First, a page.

An agency cleaner who made allegations he had been sexually assaulted while working at a charitable neurological care centre has had his claims dismissed by an employment tribunal.
The man made allegations against a member of staff at Sue Ryder Cuerden Hall, on Shady Lane in Bamber Bridge in 2016. He took his claims to an employment tribunal after he was sacked.
The centre cares for adults who have conditions affecting the brain and nervous system.
The man claimed he was sexually assaulted by a male care worker in a corridor at the hall and reported the incident to the police and to the hall’s management.
He also alleged the care worker had behaved in an “inappropriate fashion” towards an administration worker.
The cleaner said he had made whistle blowing allegations about the employee’s actions among residents and staff at the centre.
An anonymous latter sent to management, but aimed at the care worker, said: “Stop it. Sexual innuendos or pervert acts in public or elsewhere will lead to your employer and the police getting involved. It is your choice. Trouble is what you will get if you continue.”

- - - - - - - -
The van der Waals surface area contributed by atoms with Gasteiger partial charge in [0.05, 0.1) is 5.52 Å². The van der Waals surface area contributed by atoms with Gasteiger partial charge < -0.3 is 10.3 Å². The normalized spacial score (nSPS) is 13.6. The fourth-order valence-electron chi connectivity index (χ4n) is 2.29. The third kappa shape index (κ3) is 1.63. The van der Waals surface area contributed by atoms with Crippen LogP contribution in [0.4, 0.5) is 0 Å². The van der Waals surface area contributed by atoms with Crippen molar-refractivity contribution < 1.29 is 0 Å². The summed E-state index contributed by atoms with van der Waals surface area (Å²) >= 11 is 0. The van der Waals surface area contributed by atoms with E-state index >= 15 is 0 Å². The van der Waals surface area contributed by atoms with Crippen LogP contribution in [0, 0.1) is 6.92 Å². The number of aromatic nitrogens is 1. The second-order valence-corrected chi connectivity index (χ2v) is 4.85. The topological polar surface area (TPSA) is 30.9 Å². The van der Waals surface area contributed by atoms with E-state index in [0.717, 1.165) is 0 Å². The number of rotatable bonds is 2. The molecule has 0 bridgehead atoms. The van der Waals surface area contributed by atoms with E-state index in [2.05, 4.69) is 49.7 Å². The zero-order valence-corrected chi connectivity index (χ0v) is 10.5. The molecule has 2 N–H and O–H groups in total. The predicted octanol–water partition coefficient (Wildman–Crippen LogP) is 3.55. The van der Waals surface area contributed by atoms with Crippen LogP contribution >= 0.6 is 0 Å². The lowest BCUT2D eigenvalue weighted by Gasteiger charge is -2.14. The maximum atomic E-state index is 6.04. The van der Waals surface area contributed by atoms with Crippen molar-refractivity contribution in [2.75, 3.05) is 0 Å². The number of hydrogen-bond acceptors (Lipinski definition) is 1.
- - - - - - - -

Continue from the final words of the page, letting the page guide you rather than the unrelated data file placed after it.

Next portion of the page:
He was later sacked but Sue Ryder bosses said the man’s engagement had been terminated because they were not satisfied with the quality of his work.
Judge Ross rejected the man’s claims at a Manchester Employment Tribunal. The judge said he was satisfied that bosses at the centre had acted appropriately in dealing with the sexual allegations and that they had treated him with respect. He added the tribunal’s decision was that the worker’s public disclosures were not the reason for the termination of his engagement.
Speaking after the hearing, Terry Mears, a director at Sue Ryder, said: “In October 2016 an agency domestic worker made an allegation of sexual assault against an employee. We suspended the employee immediately as a precaution pending a full and independent investigation. We also alerted the police at this point, who also conducted a full investigation. The results found no case to answer and entirely exonerated our employee, who was promptly reinstated.
“We subsequently found it necessary to terminate the agency worker’s assignment, due to the poor quality of his work and the fact that he was found to have lied to his supervisor at the care centre.
“The agency worker decided to make an employment tribunal claim against the charity. The tribunal dismissed his claims and found Sue Ryder to have acted entirely reasonably and appropriately throughout.”